The Polish Government published draft provisions for the new Data Protection Act that aims to bring the country’s legal framework at par with the forthcoming EU General Data Protection Regulation (GDPR).
The significant changes that the draft seeks to introduce, concerns proceedings conducted by the Polish Data Protection Authority (PDPA). These changes are aimed at creating effective legal structures that will accompany the introduction of GDPR in Poland.
Underage Consent to Data Processing
Children under the age of 13 who live in Poland won’t be allowed to consent to data processing without a prior consent of a legal representative. Alternatively, the law permits such a child to consent to data processing on the condition that it is immediately followed by a confirmation from a legal representative. Participation of a legal representative in matters related to the provision of electronic services to children is, therefore, a must.
GDPR Compliance Certificate
The new EU legislation provides for means of establishing certification mechanisms that can attest to the consistency of data processing with the EU law. In the PDPA draft, compliance certificate will be granted by the President of the Office for the Protection of Personal Data. The President of the Office will confirm if an entity satisfies the requirements for holding a certificate.
President of the Office for the Protection of Personal Data
The President of the Office will execute his/her duties assisted by three deputies. In addition, he/she will get support from the Council for the Protection of Personal Data which serves as the consultative and regulatory body.
The PDPA outlines the regulations of conduct for the violations of the provisions of the data protection law. The Draft provides several possibilities. They include the possibility of requesting social organizations dealing with personal data protection to participate in the proceedings. The draft will allow the possibility of submitting documents written in a foreign language. However, the President of the Office can request for Polish translated version. The Draft also provides the possibility of keeping the documents handed over to the President of the Office confidential. The President of the Office though has powers to waive that reservation.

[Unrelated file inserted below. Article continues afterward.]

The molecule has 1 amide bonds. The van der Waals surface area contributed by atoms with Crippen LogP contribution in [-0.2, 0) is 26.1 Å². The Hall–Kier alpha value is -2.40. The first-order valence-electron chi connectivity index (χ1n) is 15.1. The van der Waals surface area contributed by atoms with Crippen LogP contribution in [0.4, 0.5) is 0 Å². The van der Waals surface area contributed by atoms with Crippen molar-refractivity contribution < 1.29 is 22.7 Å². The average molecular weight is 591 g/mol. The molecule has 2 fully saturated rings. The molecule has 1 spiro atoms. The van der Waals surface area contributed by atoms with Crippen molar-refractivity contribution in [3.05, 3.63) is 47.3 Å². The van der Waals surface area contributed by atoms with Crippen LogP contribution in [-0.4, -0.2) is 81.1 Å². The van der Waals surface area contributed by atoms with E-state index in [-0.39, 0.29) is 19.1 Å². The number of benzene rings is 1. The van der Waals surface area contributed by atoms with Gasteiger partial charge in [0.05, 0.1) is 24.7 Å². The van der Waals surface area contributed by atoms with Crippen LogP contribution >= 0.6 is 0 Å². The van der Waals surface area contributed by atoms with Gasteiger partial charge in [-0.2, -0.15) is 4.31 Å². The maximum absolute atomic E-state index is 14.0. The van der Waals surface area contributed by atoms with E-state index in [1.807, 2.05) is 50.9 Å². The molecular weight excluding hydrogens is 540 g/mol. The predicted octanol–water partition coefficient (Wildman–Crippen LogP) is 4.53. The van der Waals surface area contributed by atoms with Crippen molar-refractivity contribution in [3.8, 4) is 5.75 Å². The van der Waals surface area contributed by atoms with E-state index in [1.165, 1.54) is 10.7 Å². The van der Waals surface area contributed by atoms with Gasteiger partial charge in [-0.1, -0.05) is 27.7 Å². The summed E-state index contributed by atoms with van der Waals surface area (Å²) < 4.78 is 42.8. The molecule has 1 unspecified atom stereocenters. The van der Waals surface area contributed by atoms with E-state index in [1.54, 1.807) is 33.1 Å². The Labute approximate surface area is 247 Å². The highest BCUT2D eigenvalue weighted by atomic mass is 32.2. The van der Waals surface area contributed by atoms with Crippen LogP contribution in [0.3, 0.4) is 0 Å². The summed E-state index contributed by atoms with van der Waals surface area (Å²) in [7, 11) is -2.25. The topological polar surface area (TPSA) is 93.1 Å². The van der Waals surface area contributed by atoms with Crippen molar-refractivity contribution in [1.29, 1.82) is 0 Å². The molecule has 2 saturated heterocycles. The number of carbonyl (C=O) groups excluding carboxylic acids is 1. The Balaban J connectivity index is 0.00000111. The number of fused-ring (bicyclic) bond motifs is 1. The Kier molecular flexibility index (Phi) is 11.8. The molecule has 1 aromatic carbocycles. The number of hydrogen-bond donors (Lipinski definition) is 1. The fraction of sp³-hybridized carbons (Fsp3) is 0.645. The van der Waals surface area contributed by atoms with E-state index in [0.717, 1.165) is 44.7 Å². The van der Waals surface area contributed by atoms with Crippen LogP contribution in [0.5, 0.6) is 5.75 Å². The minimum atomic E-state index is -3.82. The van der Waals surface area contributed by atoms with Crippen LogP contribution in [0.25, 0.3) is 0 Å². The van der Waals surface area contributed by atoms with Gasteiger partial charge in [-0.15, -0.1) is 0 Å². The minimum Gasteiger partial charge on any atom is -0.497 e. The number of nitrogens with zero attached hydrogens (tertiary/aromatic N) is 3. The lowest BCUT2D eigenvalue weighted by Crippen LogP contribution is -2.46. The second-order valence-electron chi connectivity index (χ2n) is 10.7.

The President of the Office will have the authority to possibly limit the right of access to the evidence as a result of the possibility to reveal business secrets. The Draft also states that the culprit may possibly be required to limit processing of data when there is a pending case of data protection regulation infringement against them.
The President of Office will be mandated to conduct inspections on compliance with the regulations. The inspections will be carried out based on obtained information or analysis report. An inspection may not take more than one month. Based on the inspection report, if the President of the Office feels that data protection rule might have been violated, he/she is obligated to initiate disciplinary proceedings against culpable individuals. The President of the Office is required by law to inform law enforcement authorities in such cases.
An individual may demand the termination of a process if they feel their rights under Personal Data Protection Act have been breached. In addition, the Draft Law requires the infringer to initiate appropriate actions to remove the effects. The regional court will be mandated to hear such cases. The court will coordinate with the President of the Office on several issues once a case is filed.
The President of the Office will have the authority to impose administrative fines outlined in GDPR. The penalty will depend on the type of violation and go up to €20 million or 4% of total annual global revenue, or up to €10 million or 2% of the global turnover, whichever is the greater amount. Clearance of financial penalties will be within 14 days from the date of the court ruling.
The PDPA draft imposes a fine for an individual who obstructs inspection on compliance. In addition, it has a provision for a penalty of liberty restriction or imprisonment for up to a year for processing sensitive data without consent.
Changes to the Labor Code
The PDPA draft introduces changes to several Sectoral Laws. They include Public Roads Act, Labor Code, Electronic Services Act, Telecommunication Act, Banking Act and Payment Service Act. Some of the changes proposed to the Labor Code include processing of the candidate or employee’s data by the employer different from the one indicated in the Labor Code based on consent. Employees’ biometric data will be processed based on consent as well. The draft also forbids negative treatments on the employee or candidate when they refuse to give consent to data processing. Processing categories of data such as addiction, health status, sexual orientation or sexuality are not allowed even when consent is given.
The draft introduces a number of transitional provisions to facilitate smooth alignment of the Polish law to the EU GDPR. These provisions create Data Protection Officer (DPO) and Transfer under BCR. Individuals who will work as information security administrator will function as DPO until 1 September 2018. A controller who serves to transfer personal data to third country under BCR is entitled to continue for not more than 12 months from the date when the amendment act takes effect.